Egypt's government said Thursday that it invited an International Monetary Fund delegation to the country in March to resume talks on a $4.8 billion dollar loan desperately needed to boost the ailing economy, the official news agency said.
The Middle East News Agency, MENA, quoted Investment Minister Osama Saleh as saying the government will present the delegation with changes to its economic reform program. He didn't offer any details on the changes.
Egypt's ongoing political unrest has cast doubts over its ability to secure the loan, which is considered crucial to shoring up investor confidence and freeing up a wave of loans that Cairo has requested from other lenders.
The loan would cover part of a growing budget deficit. But it would also send an important signal to investors that Egypt is again a safe bet after two years of instability that began with the 2011 uprising that ousted longtime President Hosni Mubarak.
"Egypt was about to seal the deal with the fund in December, but political disturbances halted" talks, Saleh was quoted as saying by state-owned daily Al-Ahram.
Yet loan talks were set back after Egypt backtracked on tax hikes late last year.
Earlier this month, debt rating agency Fitch downgraded Egypt and said the country is not likely to get the IMF loan before parliamentary elections, set to begin in April and run in four stages through June.
Fitch said there could be political pushback against austerity measures until the end of the year and others have questioned whether President Mohammed Morsi would have the political will to implement unpopular economic reforms that could hurt his Muslim Brotherhood group at the polls.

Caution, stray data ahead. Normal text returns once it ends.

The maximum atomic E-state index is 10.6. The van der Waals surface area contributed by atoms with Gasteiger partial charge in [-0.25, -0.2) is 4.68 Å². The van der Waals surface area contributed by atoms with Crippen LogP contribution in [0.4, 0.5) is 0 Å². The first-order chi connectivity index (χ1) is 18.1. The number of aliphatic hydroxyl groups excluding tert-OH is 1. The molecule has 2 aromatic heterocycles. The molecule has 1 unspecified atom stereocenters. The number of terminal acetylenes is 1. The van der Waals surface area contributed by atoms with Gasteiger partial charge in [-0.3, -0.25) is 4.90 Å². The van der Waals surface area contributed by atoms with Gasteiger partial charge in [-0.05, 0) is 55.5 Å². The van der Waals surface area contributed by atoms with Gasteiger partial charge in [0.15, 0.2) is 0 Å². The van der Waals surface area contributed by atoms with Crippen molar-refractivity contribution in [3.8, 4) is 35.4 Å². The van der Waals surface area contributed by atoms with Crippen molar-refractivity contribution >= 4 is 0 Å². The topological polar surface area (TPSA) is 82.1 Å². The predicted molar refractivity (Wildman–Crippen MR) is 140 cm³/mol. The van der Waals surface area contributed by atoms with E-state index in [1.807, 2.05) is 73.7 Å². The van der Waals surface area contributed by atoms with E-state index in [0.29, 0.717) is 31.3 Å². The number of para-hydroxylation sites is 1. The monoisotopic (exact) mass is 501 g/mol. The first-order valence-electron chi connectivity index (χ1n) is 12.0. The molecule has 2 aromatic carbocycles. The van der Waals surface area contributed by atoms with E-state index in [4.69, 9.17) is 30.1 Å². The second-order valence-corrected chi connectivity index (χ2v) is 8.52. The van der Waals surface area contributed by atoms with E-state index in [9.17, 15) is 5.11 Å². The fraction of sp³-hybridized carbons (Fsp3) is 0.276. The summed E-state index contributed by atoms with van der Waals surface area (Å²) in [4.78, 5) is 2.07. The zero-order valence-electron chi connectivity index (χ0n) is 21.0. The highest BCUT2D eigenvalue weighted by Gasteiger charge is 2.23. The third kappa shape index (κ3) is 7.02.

Fitch warned that a prolonged delay in implementing an IMF austerity program could lead to a strain on external finances, an abrupt depletion of reserves and a disorderly devaluation of the currency. Another concern is Egypt's widening budget deficit.
Over the past months, Egypt's foreign currency reserves sharply declined. The central bank said the reserves fell to $13.61 billion in January from $15.01 billion a month earlier, a $1.4 billion decline that provided stark new evidence of a dangerous deterioration in the economy. Foreign reserves stood at $36 billion before Egypt's uprising began in January 2011.
Morsi has resisted implementing austerity measures while struggling to contain spreading calls for civil disobedience and strikes across the country.
The opposition political group The National Salvation Front has declared it will boycott the upcoming parliamentary elections in a sign that the political turmoil will be prolonged. The group is demanding that Morsi provide assurances on amending the newly adopted constitution, form a national unity government and guarantee free and fair elections.
Recently, the government said that it will not touch basic commodities and subsidies — on which millions of poor Egyptians live — but will raise sales tax on cigarettes, liquor, cement, and steel. Cutting energy subsidies is also at the top of the agenda.
The Islamist government has been also searching for alternative ways to increase revenues.
On Wednesday, it approved a draft law that allows the state to issue Islamic bonds and sent it to the transitional parliament. The government believes that it can raise some $10 billion dollars from the bonds, which according to Islamic principles do not pay interest.
This week, the government sent a delegation to Iran in another sign of warming ties after decades of strain. Egypt wants to lure Iranians to shore up its ailing tourism industry, a key earner of foreign revenue.